Cultural coaching in organizations is gaining gradually more weight in how these organizations succeed in this diverse environment. More and more coaches are realizing there are skills to be gained and knowledge to be acquired in relation to intercultural competence. Certainly, there are lessons to be learned from the literature and research on the subject of cross-cultural management and leadership in the organization for coaches, but the field of intercultural coaching is still under-researched and in need for theoretical underpinning to facilitate practical models for coaches to use and explore in their own context. Moreover, the field of coaching and its competencies is in its infancy and new emerging applications in different cultures are being explored by coaches around the world. What we know now is there are differences in coaching approaches that require a learning attitude from the coaches themselves towards their diverse clients and the cultures they come from.
Some coaches argue that they can almost deal with any cultural situation that arises in coaching. They argue that the coach training covers all the required competencies a coach needs to handle a client regardless of their background or culture. Other emerging coaches who come from a different cultural background, disagree and argue that the eleven competencies identified by the International Coach Federation (ICF) are not enough to prepare a coach for intercultural exposure in the coaching practice (Barosa-Pereira, 2014). My own position regarding this issue is relative. A coach training is designed and delivered according to western standards relating to western culture. Coaching instructional material and the delivery of this material in another culture is in the process of adaptation by the trainers/coaches themselves who are part of that other culture. Nevertheless, the material and competencies stay the same in its major content and do not account for the other culture’s need for other competencies or content. While this approach may be acceptable in the western culture, the receiving culture(s) may find some or part of the content incomplete or not in harmony. Therefore the coaches receiving training in the other culture are confused on how to practice coaching under the ICF regulations and ethical framework while their culture(s) may contradict with some of it.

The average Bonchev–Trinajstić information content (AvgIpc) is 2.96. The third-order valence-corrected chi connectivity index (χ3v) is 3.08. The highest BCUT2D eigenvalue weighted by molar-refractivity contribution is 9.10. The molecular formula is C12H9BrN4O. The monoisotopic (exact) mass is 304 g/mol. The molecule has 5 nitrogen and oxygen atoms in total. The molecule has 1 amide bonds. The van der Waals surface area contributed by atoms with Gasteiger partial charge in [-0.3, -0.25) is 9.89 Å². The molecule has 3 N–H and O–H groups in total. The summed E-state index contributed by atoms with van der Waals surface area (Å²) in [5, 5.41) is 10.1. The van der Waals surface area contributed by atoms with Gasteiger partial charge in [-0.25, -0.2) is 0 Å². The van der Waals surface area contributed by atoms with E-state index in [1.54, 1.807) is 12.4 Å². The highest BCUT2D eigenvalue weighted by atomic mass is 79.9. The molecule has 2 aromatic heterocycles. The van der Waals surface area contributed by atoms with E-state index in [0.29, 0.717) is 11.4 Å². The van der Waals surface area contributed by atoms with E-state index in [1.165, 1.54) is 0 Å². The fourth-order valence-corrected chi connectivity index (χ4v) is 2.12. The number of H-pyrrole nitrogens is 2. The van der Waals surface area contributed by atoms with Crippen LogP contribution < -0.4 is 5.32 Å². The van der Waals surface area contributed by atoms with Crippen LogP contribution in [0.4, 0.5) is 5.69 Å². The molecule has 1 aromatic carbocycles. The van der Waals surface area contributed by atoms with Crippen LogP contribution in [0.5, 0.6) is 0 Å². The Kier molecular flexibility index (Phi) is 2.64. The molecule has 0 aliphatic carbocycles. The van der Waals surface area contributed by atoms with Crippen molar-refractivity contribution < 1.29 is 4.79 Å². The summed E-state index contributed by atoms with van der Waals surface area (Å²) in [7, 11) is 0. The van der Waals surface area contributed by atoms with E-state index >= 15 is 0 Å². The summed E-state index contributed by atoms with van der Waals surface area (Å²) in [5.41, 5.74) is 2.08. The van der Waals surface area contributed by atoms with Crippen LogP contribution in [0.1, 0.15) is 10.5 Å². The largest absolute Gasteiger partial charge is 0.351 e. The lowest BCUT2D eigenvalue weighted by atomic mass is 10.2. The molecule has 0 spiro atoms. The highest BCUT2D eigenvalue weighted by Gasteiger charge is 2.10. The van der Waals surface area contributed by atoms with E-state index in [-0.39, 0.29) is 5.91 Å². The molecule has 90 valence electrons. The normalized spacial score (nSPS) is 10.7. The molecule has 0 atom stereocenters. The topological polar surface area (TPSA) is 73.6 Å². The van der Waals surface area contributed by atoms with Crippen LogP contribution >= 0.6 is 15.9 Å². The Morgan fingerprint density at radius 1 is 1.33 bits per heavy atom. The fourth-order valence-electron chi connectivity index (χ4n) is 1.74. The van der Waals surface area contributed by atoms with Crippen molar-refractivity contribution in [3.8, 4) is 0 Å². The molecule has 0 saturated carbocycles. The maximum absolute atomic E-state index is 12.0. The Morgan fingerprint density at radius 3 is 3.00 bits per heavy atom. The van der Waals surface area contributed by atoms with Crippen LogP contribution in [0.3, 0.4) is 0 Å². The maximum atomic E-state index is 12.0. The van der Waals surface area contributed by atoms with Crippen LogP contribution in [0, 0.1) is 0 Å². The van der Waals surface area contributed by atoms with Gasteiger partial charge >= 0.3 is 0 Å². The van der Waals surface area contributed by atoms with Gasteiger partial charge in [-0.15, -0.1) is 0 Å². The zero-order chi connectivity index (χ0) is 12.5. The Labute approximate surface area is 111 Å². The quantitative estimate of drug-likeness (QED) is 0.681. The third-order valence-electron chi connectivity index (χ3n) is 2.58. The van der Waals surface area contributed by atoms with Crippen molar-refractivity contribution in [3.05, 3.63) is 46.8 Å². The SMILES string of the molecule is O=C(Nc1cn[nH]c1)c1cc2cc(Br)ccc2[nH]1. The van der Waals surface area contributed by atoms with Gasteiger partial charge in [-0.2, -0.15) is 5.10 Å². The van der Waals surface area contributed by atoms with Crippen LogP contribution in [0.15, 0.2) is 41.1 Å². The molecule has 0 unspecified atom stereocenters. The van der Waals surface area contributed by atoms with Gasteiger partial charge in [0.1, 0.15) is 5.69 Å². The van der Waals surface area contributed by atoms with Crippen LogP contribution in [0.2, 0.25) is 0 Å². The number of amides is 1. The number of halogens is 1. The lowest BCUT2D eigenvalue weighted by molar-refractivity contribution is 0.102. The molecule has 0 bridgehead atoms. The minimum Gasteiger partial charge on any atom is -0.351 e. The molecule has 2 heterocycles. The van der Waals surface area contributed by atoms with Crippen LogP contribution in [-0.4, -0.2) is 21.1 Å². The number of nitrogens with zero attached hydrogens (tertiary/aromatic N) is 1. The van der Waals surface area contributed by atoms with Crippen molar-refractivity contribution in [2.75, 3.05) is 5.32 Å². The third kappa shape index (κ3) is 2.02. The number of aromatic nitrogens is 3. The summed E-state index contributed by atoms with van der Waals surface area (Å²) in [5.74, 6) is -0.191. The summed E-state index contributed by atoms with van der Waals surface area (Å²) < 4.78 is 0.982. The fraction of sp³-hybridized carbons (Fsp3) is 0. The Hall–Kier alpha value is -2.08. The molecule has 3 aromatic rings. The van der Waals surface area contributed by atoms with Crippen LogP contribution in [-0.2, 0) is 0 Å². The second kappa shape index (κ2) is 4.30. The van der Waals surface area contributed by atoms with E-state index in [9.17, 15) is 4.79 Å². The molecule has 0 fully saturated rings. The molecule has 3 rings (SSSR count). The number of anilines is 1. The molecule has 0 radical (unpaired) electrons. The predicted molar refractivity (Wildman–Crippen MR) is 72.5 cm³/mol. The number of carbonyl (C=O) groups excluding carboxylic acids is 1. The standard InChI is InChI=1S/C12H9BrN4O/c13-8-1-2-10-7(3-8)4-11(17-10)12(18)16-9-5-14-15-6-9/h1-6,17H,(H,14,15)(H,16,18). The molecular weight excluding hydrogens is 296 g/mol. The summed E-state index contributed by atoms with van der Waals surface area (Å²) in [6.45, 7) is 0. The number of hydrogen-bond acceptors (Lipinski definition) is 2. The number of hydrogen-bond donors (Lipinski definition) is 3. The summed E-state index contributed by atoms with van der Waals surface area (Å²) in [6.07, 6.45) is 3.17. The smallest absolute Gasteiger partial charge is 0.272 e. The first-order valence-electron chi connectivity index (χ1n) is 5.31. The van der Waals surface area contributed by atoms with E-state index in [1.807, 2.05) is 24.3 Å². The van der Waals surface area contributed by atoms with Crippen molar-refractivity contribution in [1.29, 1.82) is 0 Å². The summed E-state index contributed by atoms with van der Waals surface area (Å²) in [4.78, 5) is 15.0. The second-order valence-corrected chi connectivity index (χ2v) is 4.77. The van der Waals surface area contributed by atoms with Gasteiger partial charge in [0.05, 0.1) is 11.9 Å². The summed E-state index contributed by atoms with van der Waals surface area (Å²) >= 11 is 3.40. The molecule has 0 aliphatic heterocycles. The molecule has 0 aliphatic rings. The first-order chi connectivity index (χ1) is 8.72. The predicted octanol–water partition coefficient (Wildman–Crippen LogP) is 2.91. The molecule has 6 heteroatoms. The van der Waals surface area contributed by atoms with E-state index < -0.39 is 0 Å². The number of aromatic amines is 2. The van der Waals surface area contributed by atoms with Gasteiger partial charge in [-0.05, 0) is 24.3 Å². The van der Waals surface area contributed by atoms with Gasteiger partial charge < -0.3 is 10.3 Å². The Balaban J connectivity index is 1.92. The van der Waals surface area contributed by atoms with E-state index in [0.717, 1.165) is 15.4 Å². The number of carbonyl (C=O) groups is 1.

The other issue I like to raise here is that a receiving coach who is from another culture differ in his competencies from the delivering trainer/coach from the original western culture. The receiving coach, by training with the western cultured coach, is already gaining the intercultural experience and competency that will enable him to have an additional skill in handling their own client if they come from western culture. The skill that coach/trainer might skip gaining in their occupation with the delivery of the instructed material. Thus, when a coach from a non-western culture is exposed to another third culture, they already know how to maneuver and adapt, claiming they have no need for cultural competency and that any coach in their basic training will be able to handle their culturally distinctive client. That is very true only for the western culture they are receiving from. Yet we need to discover if they can deal with an Asian or African or North European culture with the same ease. I am stressing the importance of conducting cultural coaching studies to assess the validity of introducing a new competency. Having said that I argue strongly that ICF and the like organizations review their approach in training coaches, the competencies and the material required to build those competencies.
Barosa-Pereira, Alexandra. 2014. “Building Cultural Competencies in coaching: Essay for the first steps.” Journal of Psychological issues in organizational culture 5 (2).